By TESHA M. CHRISTENSEN
James Beard Award nominee chef Erick Harcey plans to open a new restaurant next year in The CAPP building, a mixed-use project near 46th and Hiawatha that will include a grocery store.
The restaurant at 3939 46th St. E. will be part of a five-story mixed-use development proposed by Excelsior-based Oppidan Investment Company. Construction is anticipated to begin in 2018.
“I’m thrilled to have the opportunity to develop a restaurant in the Longfellow neighborhood,” Harcey said in a press release. “My team and I are looking forward to bringing an approachable space to the area and a destination for all.”
Name, concept still unknown
The new 4,000-foot, one-story restaurant building (illustration right provided by Oppidan) with outdoor seating will be located on the northwest slice of the property, between the extension of Snelling Ave. and the railroad tracks. The five-story building with the grocery store will be to the east, replacing the current structure that houses Creative Kidstuff’s corporate offices.
Harcey has not yet picked a name for his new restaurant, and other details, including concept and menu, are still in the works.
The new restaurant in Longfellow near Minnehaha Park comes at a time of flux for Harcey, who has recently stopped serving the “Perfect Burger” at his Victory 44 restaurant in North Minneapolis and shuttered the Upton 43 and Dirty Bird take-out in Linden Hills. The Upton 43, known for its modern spin on Nordic food, will be reopening at a smaller location in the North Loop.
Harcey’s deep Swedish roots are at the source of his cooking, according to his website.
“He has never quite recreated, in later life, the joy of coming home from school in Cambridge, MN, and smell, before he even opened the door, that his mother was baking potato dill bread. And it was several long talks near the end of his Swedish grandfather’s life that gave him the ultimate vision for Upton 43. But Chef Harcey is just as influenced by Marco Pierre White’s White Heat, and the insatiable inventiveness of Ferran Adría.”
When he’s not in the kitchen or planning a new restaurant, Harcey might be found coaching one of his four son’s baseball teams or trying to get a fat walleye to bite the end of his line.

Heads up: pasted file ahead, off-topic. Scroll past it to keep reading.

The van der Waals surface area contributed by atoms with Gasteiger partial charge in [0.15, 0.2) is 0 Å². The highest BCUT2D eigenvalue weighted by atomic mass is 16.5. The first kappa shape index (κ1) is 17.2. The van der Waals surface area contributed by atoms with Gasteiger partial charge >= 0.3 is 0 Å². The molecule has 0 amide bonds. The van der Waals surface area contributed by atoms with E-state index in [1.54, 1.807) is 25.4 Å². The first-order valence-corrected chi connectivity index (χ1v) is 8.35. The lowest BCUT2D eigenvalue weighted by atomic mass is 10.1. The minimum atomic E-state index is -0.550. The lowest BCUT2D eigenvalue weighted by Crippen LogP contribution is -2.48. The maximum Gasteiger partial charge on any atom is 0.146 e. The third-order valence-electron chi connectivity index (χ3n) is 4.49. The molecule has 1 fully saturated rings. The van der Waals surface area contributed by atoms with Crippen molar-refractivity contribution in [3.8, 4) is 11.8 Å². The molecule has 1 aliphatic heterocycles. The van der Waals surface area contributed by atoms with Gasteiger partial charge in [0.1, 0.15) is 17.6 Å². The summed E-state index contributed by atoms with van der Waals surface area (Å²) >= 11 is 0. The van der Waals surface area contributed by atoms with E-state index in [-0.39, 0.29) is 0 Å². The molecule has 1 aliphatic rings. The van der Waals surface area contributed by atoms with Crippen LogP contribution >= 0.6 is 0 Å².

No grocery store named yet
Both the restaurant building and the five-story structure with a grocery store, 150 apartments and pedestrian-friendly town center were reviewed by the city’s planning commission on July 17.
“We received project approvals from the Minneapolis planning commission about a month ago and are very excited, but still have some big challenges,” said Drew Johnson of Oppidan.
Photo right: James Beard Award nominee chef Erick Harcey plans to open a new restaurant next year in The CAPP building near Hiawatha and 46th, part of a multi-use development that will include 150 apartments and a grocery store. (Illustrations courtesy of Oppidan)
A grocer has not yet been selected.
“Now that we are approved, we’re going to the market to see who can best meet/achieve the specific land-use requirements of Minneapolis,” said Johnson.
Challenge ahead for the project include funding for the public improvements, including the new city street, Min Hi Line trail project, and relocating the Xcel power poles.
The city approved a variance to increase the maximum allowed gross floor area for commercial use from 20,000 square feet to 47,280 square feet, subject to a few conditions. Staff recommended that a principal entrance, accessible to the public during the open hours of operation, be prominently located at the corner of 46th St and Snelling Ave., and at least one commercial tenant space in addition to the grocery store face 46th St.
The city also requires that architectural elements, such as windows, shall be incorporated on the north, east and west building elevations to prevent blank, uninterrupted walls exceeding 25 feet in width as required by section 530.120 of the zoning code. On the west elevation of the elevator/stair tower and at the upper floors of the corner of the building facing 46th St and Snelling Ave, additional consideration shall be given to ensure the corner of the building is an attractive focal point with visual interest. Also, to be consistent with the zoning code, the exterior appearance of the face brick and thin brick cladding on the insulated precast wall panels will match, and the types of metal panel used will be limited to two, one of which will be an accent material.
At least 32 bicycle parking spaces must be provided for the nonresidential uses. Bicycle parking facilities provided between the building and 46th St. will be oriented parallel to the building. Oppidan was directed to explore relocating the bike parking to a location that is not between the building and a street, as well as options for installing discontinuous curbing to allow the on-site retention and infiltration of stormwater in landscaped areas.
The planning commission also gave a deadline for the project: all site improvements shall be completed by July 17, 2019.